What is low-dose lung CT screening (LDCT)?
LDCT stands for low-dose lung computerized tomography screening. It is intended to detect lung disease before a person starts to develop any symptoms. LDCT involves a combination of x-ray equipment and computers. The LDCT scan produces high-quality images to help doctors detect any lung abnormalities, and it uses less radiation than a traditional CT scan of the chest.
Who is LDCT recommended for?
Approximately 85% of lung cancer deaths occur in current or former cigarette smokers. The U.S. Preventive Services Task Force recommends annual LDCT screening for people who are between the ages of 50 and 80, have a 20-pack-year or more smoking history, and currently smoke or have quit within 15 years. If all of these statements apply, lung cancer screening with LDCT is recommended for you. A pack-year is considered an average of smoking one pack of cigarettes per day for one year. You should consult with your doctor if you think lung cancer screening might be a good option for you.
What happens during LDCT?
During LDCT, you will lie on your back on the scanner’s table. The technologist will be in a different room to operate the machine, but you will be able to talk to them throughout the procedure. The table will slide through the machine, and it will create pictures of your lungs. You might be told to hold your breath for short time intervals in order to increase the image quality. The table will continue moving and taking images; it might make clicking noises.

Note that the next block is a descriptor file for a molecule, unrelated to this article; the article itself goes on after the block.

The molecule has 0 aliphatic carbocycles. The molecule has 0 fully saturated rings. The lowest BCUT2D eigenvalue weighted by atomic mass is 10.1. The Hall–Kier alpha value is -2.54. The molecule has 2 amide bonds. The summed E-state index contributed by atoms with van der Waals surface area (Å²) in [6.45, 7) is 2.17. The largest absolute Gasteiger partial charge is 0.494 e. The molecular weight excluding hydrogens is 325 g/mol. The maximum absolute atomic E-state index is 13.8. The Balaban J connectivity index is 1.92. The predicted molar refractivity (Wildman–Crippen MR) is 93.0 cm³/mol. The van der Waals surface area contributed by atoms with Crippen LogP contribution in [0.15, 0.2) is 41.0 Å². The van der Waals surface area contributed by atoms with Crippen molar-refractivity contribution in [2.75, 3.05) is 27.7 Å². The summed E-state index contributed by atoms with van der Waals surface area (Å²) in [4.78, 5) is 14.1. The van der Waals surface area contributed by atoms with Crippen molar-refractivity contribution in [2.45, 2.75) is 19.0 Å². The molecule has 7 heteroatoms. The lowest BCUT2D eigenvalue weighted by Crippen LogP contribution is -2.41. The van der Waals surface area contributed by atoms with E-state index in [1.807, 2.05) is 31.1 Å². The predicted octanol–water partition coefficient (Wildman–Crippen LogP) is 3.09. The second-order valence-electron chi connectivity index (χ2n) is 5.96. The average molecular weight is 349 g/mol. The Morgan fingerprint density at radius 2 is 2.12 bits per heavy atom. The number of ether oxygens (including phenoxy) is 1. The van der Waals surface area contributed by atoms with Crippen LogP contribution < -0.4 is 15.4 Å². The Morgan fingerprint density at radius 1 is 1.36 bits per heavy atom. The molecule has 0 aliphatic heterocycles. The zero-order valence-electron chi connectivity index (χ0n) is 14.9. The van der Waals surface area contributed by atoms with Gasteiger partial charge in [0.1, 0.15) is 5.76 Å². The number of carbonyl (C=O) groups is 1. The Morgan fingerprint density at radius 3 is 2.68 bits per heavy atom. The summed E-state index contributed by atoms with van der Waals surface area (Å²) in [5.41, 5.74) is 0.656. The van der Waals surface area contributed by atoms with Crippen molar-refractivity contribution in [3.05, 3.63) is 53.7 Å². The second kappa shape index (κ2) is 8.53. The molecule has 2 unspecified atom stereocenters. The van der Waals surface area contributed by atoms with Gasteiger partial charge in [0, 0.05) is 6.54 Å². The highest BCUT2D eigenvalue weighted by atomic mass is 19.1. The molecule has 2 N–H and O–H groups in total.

The entire scan takes about a minute, and your appointment will likely take around 30 minutes. You will be able to return to normal activities immediately following the LDCT scan. After your doctor reviews your scan, he or she will discuss the results and any possible next steps with you.
Are there any risks associated with LDCT?
If a patient receives an excessive amount of LDCT tests, repeated radiation may lead to cancer. Lung cancer screening is typically only recommended for people at high risk for the disease because of the continuous radiation. There is also a risk of receiving a false-positive result, possibly leading to unnecessary procedures. Again, you should talk to your doctor before getting screened to ensure that you are a good candidate.
LDCT at Advanced Medical Imaging Consultants
Advanced Medical Imaging Consultants offers low-dose lung CT screening at several of our affiliate locations. For more information about LDCT at AMIC, please visit https://amicrad.com/services/wellness-screening/#lung.